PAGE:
Greenhill & Co. (GHL) is an independent boutique investment bank that specializes in providing medium and large-cap companies with corporate advisory services, including mergers and acquisitions, recapitalizations, and distressed sales. It charges clients fees based on the value of the transaction or restructuring. It also manages and invests its own capital in a family of private equity funds that target small, non-public companies, earning revenue primarily through management fees and net gains on their investments.
In FY 2007, Greenhill's total revenue was $400.4 million, with its financial advisory revenue witnessing a 241% jump from FY2003. Notably in 2007, the company presided over the acquisition of ABN Amro by Fortis, the largest-valued transaction ever in the financial services industry at $99.1 billion. Greenhill has accomplished high profit margins the past three years through industry-leading revenue per employee ($1.9 million in FY2007), successful geographic and managerial expansion (43 managing directors in 2007, a 40% increase over the prior year), and a strict adherence to low, performance-based compensation costs (below 50% in FY2005-FY2007).
As a result of the 2008 financial crisis, many of Greenhill's competitors have either been acquired, declared bankruptcy, or re-chartered to become bank holding companies. Although in 3Q08 saw quarterly losses of $51.9 million in its merchant banking funds and a 68% decrease in financial advisory from 3Q07, Greenhill has largely resisted the economic turmoil thanks to modest leverage in its merchant banking investmentsand a lack of exposure to the ill-fated securitized home loans that plagued so many of its competitors during the subprime mortgage crisis. Greenhill was thus able to increase its global presence in 2008 by establishing offices in Chicago and Tokyo, while struggling banking firms were forced to substantially reduce staff domestically and abroad.[[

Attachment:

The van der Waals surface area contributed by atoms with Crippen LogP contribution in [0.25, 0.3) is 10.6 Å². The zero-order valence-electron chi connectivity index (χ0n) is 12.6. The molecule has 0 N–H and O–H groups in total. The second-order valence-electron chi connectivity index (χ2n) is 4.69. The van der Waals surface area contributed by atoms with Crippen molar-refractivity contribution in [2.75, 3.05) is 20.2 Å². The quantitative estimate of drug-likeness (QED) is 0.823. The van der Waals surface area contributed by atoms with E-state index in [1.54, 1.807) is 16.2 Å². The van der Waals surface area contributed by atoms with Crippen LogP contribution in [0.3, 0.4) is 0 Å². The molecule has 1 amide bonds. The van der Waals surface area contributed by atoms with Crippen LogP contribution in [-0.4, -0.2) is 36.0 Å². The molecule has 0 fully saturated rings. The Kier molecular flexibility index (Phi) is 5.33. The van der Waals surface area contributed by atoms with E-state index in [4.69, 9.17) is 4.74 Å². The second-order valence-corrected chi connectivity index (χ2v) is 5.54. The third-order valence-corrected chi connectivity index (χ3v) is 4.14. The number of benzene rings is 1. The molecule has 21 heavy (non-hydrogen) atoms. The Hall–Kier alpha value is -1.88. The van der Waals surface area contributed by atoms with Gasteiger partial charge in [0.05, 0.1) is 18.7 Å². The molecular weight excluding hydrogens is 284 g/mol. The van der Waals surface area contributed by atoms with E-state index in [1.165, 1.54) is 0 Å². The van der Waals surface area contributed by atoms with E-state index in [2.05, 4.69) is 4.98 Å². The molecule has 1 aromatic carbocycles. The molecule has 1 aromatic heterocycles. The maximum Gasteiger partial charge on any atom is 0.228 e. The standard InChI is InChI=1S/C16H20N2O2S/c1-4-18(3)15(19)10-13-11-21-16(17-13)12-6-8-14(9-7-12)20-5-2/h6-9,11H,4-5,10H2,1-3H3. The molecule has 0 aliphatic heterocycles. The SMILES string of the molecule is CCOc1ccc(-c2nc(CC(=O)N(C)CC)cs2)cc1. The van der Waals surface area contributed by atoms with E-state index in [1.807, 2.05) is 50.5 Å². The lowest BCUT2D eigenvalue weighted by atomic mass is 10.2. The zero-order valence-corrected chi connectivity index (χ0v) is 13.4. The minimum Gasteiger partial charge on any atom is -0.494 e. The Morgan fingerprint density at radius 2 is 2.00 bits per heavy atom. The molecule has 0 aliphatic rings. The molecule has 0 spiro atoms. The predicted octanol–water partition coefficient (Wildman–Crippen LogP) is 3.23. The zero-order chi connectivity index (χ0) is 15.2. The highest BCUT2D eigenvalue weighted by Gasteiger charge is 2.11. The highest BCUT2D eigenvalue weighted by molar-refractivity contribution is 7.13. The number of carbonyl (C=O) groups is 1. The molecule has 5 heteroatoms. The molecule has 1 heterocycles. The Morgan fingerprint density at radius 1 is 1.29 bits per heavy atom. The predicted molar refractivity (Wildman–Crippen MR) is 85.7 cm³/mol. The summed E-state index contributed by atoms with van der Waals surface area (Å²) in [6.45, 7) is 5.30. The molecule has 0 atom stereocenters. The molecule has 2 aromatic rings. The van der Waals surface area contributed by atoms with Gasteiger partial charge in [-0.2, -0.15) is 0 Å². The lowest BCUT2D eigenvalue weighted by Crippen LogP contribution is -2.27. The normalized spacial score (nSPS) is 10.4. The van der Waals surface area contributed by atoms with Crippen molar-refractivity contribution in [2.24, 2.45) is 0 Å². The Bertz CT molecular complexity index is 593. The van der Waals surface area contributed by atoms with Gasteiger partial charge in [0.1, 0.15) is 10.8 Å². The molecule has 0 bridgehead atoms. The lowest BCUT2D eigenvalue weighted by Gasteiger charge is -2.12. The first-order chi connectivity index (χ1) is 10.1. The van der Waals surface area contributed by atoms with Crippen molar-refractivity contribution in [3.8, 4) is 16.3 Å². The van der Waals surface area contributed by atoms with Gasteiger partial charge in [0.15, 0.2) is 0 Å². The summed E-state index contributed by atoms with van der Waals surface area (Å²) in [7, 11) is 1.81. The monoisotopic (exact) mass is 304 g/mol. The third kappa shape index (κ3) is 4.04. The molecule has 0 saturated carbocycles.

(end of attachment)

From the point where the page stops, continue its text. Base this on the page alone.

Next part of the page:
Despite having gone public in 2004, Greenhill's managing directors still owned 58% of the company at the end of FY2007, thus following a business model close to that of a private firm. It stands out from its competitors in its status as an independent firm, not acting as the subsidiary of a larger bank and thus never at a conflict of interests in servicing larger financial institutions. Lacking services such as research, deposit-taking and trading, it is able to focus solely in its conflict-free advisory work and merchant banking funds. Its advisory wing overlooks financial restructuring for its clients, mediating on matters such as mergers and acquisitions (M&A) , divestitures, or recapitalizations, and receiving a commission based on the value of the transaction. It places much less emphasis on its merchant banking, which manages four private equity funds for unaffiliated large-scale investors and also injects direct equity investments into those funds.
Since its inception in 1996, Greenhill has witnessed consistent revenue growth at a compounded annual rate of 27%, reaching $400.4 million in revenue for FY2007. A growing geographic presence, with the percentage of offshore financial advisory revenue growing 139% from FY2004 to FY2007, and the continuous acquisition of experienced managing directors has fueled this growth by facilitating the expansion of its customer base. Being a small banking firm, it relies on advising a limited number of clients (in FY2007, 56% of its advisory revenue could be traced to its top ten clients). A discipline in containing employee compensation costs as a percentage of total revenue have been integral to Greenhill's edge in profit margins over the rest of the industry, especially during the 2008 Financial Crisis when it hast led the industry in (46% in 3Q08).